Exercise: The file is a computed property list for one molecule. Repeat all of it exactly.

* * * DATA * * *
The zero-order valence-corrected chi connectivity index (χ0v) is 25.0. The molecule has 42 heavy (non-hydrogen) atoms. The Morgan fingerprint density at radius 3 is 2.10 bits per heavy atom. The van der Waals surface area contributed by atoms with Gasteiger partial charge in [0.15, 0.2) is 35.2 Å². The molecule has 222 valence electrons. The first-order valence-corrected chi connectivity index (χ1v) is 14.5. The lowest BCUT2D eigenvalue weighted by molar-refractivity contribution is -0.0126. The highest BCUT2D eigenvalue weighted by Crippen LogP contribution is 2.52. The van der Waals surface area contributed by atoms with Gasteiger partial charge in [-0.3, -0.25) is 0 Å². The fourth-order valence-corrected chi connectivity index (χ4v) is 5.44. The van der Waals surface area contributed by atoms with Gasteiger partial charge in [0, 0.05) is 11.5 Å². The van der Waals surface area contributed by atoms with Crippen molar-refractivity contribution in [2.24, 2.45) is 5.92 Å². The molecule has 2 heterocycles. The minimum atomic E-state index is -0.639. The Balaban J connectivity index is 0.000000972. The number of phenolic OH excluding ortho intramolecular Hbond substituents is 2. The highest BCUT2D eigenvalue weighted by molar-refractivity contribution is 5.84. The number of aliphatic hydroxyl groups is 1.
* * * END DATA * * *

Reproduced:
The zero-order valence-corrected chi connectivity index (χ0v) is 25.0. The molecule has 42 heavy (non-hydrogen) atoms. The Morgan fingerprint density at radius 3 is 2.10 bits per heavy atom. The van der Waals surface area contributed by atoms with Gasteiger partial charge in [0.15, 0.2) is 35.2 Å². The molecule has 222 valence electrons. The first-order valence-corrected chi connectivity index (χ1v) is 14.5. The lowest BCUT2D eigenvalue weighted by molar-refractivity contribution is -0.0126. The highest BCUT2D eigenvalue weighted by Crippen LogP contribution is 2.52. The van der Waals surface area contributed by atoms with Gasteiger partial charge in [-0.3, -0.25) is 0 Å². The fourth-order valence-corrected chi connectivity index (χ4v) is 5.44. The van der Waals surface area contributed by atoms with Gasteiger partial charge in [0, 0.05) is 11.5 Å². The van der Waals surface area contributed by atoms with Crippen molar-refractivity contribution in [2.24, 2.45) is 5.92 Å². The molecule has 2 heterocycles. The minimum atomic E-state index is -0.639. The Balaban J connectivity index is 0.000000972. The number of phenolic OH excluding ortho intramolecular Hbond substituents is 2. The highest BCUT2D eigenvalue weighted by molar-refractivity contribution is 5.84. The number of aliphatic hydroxyl groups is 1.